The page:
Plenty Of Stories To Tell
They came from across the block and around the corner. One came after a desperate search for his dress pants.
A few did not come at all.
The Toronto Maple Leafs selected nine players at the 2011 NHL Entry Draft.
They landed Colarado Avalanche defenceman John-Michael Lyles for draft picks.
They plucked executive Rick Dudley out of the executive talent pool before they could figure out a new title for him. As it stands today, there is no job title. He just helps.
All that said, this might be remembered as the draft where the hopes for a new first line centre did not materialize. There were in fact, virtually no deals but as usual, plenty of stories.
Like the club’s number one pick, Tyler Biggs, a strapping six-foot-two kid who likes to fight and likes to score. Biggs, whose parents are Canadian born, considered hockey as an alternative to life as a Marine.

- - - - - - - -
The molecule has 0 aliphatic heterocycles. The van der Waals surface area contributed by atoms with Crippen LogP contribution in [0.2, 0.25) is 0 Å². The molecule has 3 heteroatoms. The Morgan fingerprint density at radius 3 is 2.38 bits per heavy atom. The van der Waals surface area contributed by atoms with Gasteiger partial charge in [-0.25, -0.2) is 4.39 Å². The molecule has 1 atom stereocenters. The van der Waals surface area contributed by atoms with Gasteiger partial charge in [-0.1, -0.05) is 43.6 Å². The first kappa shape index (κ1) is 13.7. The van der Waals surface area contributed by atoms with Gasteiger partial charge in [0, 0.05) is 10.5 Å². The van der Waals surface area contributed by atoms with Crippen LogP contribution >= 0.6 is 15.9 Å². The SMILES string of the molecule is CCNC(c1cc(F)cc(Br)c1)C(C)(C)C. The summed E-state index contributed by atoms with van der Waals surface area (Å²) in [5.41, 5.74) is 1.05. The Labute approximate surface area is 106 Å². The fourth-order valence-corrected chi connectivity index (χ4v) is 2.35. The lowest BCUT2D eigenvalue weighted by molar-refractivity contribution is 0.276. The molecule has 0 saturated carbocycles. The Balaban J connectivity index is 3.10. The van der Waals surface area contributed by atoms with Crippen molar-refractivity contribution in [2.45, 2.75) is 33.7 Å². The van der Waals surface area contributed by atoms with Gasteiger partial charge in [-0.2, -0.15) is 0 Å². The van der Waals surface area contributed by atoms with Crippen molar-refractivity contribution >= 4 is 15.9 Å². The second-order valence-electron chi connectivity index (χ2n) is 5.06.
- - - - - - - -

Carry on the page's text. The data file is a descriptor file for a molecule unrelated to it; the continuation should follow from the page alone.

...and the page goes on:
He said there is one glaring similarity to life as a solider and a hockey player. By the time it gets to you, it doesn’t matter who started the fight. All that matters is that you finish it.
“I have no problem doing that either,” he said. “Once it happens, it’s done and you move on.”
Biggs said he fought 18 times in the US junior national program. He figured he won about 18. No need for much mystery about his selection.
Stuart Percy, drafted 25th is a defence first rearguard who played for Mississauga St. Mike’s Majors. He said being drafted by the Leafs, his hometown team, was literally a dream come true. Literally. He would wake up in bedroom in Oakville, the one with the Tie Domi, Doug Gilmour and Mats Sundin posters and think he had just been drafted. Percy, a keen and intelligent kid, used the word surreal a lot and seemed as deliriously happy on the second day of the draft as on the first.